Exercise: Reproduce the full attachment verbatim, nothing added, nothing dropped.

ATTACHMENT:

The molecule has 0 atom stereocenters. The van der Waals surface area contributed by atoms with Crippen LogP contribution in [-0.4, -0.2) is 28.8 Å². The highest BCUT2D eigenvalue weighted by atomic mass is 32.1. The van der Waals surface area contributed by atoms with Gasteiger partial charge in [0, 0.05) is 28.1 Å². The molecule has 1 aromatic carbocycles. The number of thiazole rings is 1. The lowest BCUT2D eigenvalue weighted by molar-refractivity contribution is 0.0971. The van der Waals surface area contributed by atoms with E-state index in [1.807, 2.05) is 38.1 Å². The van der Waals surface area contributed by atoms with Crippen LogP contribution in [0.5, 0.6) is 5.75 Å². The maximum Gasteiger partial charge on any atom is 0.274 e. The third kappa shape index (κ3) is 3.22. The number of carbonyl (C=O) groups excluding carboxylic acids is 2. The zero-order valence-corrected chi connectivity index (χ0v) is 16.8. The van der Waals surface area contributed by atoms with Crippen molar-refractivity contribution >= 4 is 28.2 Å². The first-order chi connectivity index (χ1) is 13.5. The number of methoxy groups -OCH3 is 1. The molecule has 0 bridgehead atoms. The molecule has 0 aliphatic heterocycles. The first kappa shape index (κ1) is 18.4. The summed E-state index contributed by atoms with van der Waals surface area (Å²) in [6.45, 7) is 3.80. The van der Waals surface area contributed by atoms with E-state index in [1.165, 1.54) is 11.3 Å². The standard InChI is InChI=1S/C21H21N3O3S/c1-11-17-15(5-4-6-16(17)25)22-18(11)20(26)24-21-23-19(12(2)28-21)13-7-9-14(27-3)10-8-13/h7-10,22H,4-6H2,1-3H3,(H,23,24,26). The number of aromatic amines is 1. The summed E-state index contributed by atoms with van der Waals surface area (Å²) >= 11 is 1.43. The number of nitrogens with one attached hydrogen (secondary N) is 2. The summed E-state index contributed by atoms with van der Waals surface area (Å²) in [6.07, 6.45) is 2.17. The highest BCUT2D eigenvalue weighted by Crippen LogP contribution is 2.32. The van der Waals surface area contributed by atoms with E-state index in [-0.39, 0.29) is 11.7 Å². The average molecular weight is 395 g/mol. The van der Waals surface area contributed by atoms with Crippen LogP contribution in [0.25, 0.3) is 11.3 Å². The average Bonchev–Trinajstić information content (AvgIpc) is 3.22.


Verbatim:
The molecule has 0 atom stereocenters. The van der Waals surface area contributed by atoms with Crippen LogP contribution in [-0.4, -0.2) is 28.8 Å². The highest BCUT2D eigenvalue weighted by atomic mass is 32.1. The van der Waals surface area contributed by atoms with Gasteiger partial charge in [0, 0.05) is 28.1 Å². The molecule has 1 aromatic carbocycles. The number of thiazole rings is 1. The lowest BCUT2D eigenvalue weighted by molar-refractivity contribution is 0.0971. The van der Waals surface area contributed by atoms with E-state index in [1.807, 2.05) is 38.1 Å². The van der Waals surface area contributed by atoms with Crippen LogP contribution in [0.5, 0.6) is 5.75 Å². The maximum Gasteiger partial charge on any atom is 0.274 e. The third kappa shape index (κ3) is 3.22. The number of carbonyl (C=O) groups excluding carboxylic acids is 2. The zero-order valence-corrected chi connectivity index (χ0v) is 16.8. The van der Waals surface area contributed by atoms with Crippen molar-refractivity contribution >= 4 is 28.2 Å². The first-order chi connectivity index (χ1) is 13.5. The number of methoxy groups -OCH3 is 1. The molecule has 0 bridgehead atoms. The molecule has 0 aliphatic heterocycles. The first kappa shape index (κ1) is 18.4. The summed E-state index contributed by atoms with van der Waals surface area (Å²) in [6.45, 7) is 3.80. The van der Waals surface area contributed by atoms with E-state index in [1.165, 1.54) is 11.3 Å². The standard InChI is InChI=1S/C21H21N3O3S/c1-11-17-15(5-4-6-16(17)25)22-18(11)20(26)24-21-23-19(12(2)28-21)13-7-9-14(27-3)10-8-13/h7-10,22H,4-6H2,1-3H3,(H,23,24,26). The number of aromatic amines is 1. The summed E-state index contributed by atoms with van der Waals surface area (Å²) >= 11 is 1.43. The number of nitrogens with one attached hydrogen (secondary N) is 2. The summed E-state index contributed by atoms with van der Waals surface area (Å²) in [6.07, 6.45) is 2.17. The highest BCUT2D eigenvalue weighted by Crippen LogP contribution is 2.32. The van der Waals surface area contributed by atoms with E-state index in [-0.39, 0.29) is 11.7 Å². The average molecular weight is 395 g/mol. The van der Waals surface area contributed by atoms with Crippen LogP contribution in [0.25, 0.3) is 11.3 Å². The average Bonchev–Trinajstić information content (AvgIpc) is 3.22.